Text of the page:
As the Government’s current policy to tackle the growing problem of air pollution is declared “unlawful” in another High Court ruling, Matthew Pencharz, former Deputy Mayor of London for Environment, has urged ministers to re-evaluate their construction practices in their efforts to clear the dirty urban air.
“The Government has now lost three cases at the High Court over its plans to improve air quality across the UK,” said Pencharz, current director of Off Grid Energy. “We are in breach of legal limits for Nitrogen Dioxide (NO2), and action needs to be taken across the country to prevent more harmful air pollution and further embarrassment for ministers.”
Previously, just 28 local authorities in England were included in the new air quality plan, but this has since risen to 45 English and Welsh authorities which are now required to take action. While the focus is on transport related emissions as the greatest contributor to the UK’s poor air quality, Pencharz highlighted the immense benefits that cleaner construction practises could have to the quality of air.
“The Government continues to miss a trick in not taking action on emissions from temporary power generating systems and construction equipment,” he said. “In London, construction equipment is estimated to be responsible for 7% of NOx emissions, of which 25% is due to temporary power generators. There is no question that construction activity in densely populated areas should be addressed.”
London has brought forward reasonable regulation on Non Road Mobile Machinery (NRMM) to ensure that only the cleanest plant equipment is used on construction sites.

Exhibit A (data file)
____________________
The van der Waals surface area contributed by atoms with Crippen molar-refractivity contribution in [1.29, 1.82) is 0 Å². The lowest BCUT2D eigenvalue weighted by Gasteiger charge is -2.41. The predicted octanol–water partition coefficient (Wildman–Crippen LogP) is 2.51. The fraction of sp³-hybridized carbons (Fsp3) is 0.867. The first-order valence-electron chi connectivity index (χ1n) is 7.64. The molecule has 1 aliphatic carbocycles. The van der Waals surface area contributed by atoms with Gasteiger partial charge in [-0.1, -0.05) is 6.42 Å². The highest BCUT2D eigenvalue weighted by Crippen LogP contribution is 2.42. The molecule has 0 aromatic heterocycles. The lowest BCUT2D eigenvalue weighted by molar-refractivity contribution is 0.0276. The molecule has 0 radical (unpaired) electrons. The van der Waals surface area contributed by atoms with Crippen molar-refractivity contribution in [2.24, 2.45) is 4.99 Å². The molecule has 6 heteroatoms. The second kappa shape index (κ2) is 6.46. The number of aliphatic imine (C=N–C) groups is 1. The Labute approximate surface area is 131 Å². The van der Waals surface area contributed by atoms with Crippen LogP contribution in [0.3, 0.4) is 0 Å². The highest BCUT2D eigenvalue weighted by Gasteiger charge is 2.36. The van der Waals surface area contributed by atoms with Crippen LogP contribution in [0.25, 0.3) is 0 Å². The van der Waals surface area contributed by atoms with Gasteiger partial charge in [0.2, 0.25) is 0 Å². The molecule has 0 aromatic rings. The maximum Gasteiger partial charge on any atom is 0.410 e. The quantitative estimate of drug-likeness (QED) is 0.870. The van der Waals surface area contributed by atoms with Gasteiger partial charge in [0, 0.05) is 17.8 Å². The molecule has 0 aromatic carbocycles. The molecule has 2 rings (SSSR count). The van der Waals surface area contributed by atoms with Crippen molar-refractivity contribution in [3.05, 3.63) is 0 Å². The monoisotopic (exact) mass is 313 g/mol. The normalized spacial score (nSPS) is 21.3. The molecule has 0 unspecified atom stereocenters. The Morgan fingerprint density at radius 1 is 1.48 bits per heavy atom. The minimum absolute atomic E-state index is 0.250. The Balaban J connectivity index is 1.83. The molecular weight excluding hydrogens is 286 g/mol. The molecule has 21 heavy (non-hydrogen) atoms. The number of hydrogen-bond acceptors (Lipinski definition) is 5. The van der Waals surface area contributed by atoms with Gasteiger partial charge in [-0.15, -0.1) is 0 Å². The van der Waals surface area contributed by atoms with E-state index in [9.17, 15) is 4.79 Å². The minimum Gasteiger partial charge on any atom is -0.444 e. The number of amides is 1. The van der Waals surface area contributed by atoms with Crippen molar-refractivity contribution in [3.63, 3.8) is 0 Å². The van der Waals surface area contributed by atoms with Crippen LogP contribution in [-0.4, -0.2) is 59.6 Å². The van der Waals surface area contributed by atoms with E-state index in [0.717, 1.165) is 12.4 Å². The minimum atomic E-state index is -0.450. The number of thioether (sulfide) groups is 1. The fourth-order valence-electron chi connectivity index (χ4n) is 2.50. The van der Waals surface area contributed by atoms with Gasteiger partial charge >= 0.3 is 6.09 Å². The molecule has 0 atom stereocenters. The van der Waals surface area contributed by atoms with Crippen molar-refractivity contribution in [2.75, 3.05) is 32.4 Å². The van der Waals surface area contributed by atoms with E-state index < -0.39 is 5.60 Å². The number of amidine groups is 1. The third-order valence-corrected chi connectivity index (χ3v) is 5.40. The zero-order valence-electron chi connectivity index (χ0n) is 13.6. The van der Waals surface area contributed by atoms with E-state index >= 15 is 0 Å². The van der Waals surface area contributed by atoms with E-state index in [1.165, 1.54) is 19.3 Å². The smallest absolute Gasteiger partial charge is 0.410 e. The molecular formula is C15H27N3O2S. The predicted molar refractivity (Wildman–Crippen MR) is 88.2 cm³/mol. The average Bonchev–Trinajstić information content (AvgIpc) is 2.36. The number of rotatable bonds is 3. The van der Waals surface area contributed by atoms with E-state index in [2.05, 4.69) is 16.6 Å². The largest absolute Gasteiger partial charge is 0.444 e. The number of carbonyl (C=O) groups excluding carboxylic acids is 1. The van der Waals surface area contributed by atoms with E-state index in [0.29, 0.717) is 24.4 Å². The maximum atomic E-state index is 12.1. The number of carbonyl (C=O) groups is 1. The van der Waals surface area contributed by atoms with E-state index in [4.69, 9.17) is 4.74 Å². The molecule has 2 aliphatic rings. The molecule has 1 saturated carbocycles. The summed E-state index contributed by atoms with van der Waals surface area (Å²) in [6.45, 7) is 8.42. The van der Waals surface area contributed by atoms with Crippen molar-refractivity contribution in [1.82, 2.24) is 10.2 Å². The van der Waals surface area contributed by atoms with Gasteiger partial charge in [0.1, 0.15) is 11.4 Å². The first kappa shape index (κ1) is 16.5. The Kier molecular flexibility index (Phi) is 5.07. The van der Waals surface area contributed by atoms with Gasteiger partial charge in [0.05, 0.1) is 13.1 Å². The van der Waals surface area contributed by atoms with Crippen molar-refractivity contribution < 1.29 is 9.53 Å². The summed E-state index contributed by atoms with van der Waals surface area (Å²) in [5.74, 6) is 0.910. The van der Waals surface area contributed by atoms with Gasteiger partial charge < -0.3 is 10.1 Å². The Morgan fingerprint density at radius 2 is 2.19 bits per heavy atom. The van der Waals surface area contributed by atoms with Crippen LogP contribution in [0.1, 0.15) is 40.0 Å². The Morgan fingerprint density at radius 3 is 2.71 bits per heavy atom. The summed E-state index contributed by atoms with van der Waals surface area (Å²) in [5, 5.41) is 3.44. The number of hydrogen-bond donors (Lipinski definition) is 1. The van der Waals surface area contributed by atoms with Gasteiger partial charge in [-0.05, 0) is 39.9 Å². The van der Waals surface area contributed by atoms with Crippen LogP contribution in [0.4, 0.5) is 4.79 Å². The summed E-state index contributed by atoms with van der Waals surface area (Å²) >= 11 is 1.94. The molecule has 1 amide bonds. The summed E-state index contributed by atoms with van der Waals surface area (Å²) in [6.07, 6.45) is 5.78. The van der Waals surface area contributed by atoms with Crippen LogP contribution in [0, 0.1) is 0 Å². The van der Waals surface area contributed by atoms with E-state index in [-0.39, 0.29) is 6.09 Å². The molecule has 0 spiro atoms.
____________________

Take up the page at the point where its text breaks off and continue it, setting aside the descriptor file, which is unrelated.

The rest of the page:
“The Government needs to show leadership by following the capital’s lead and having such regulations across areas of poor air quality. They need not be a burden on business but, on the contrary, lead to a triple win of lower emissions, lower cost and growth of a clean tech sector, which the UK is a world leader of.”
He went on to suggest an alternative technology for construction practices that comes in the form of battery storage. The offering from companies like Off Grid Energy was built to deliver affordable, high performance solutions while also reducing the amount of emissions by only burning fuel when it is at its most efficient.
“Battery storage technology has progressed so that modular hybrid power systems can easily be built. A battery and diesel generator can be used in tandem to create a hybrid system just as in a bus or car. In times of low load just the battery runs and in times of high load or when the battery needs charging, the generator is switched on.”
In times of low load, just the battery runs, while in times of high load or when the battery needs charging, the generator is switched on, saving up to £500 a week in fuel costs and 2.5 Tonnes of CO2.
“There is no question about it, implementing cleaner technology to construction sites is a triple win – healthier air, less CO2 and less cost,” he added.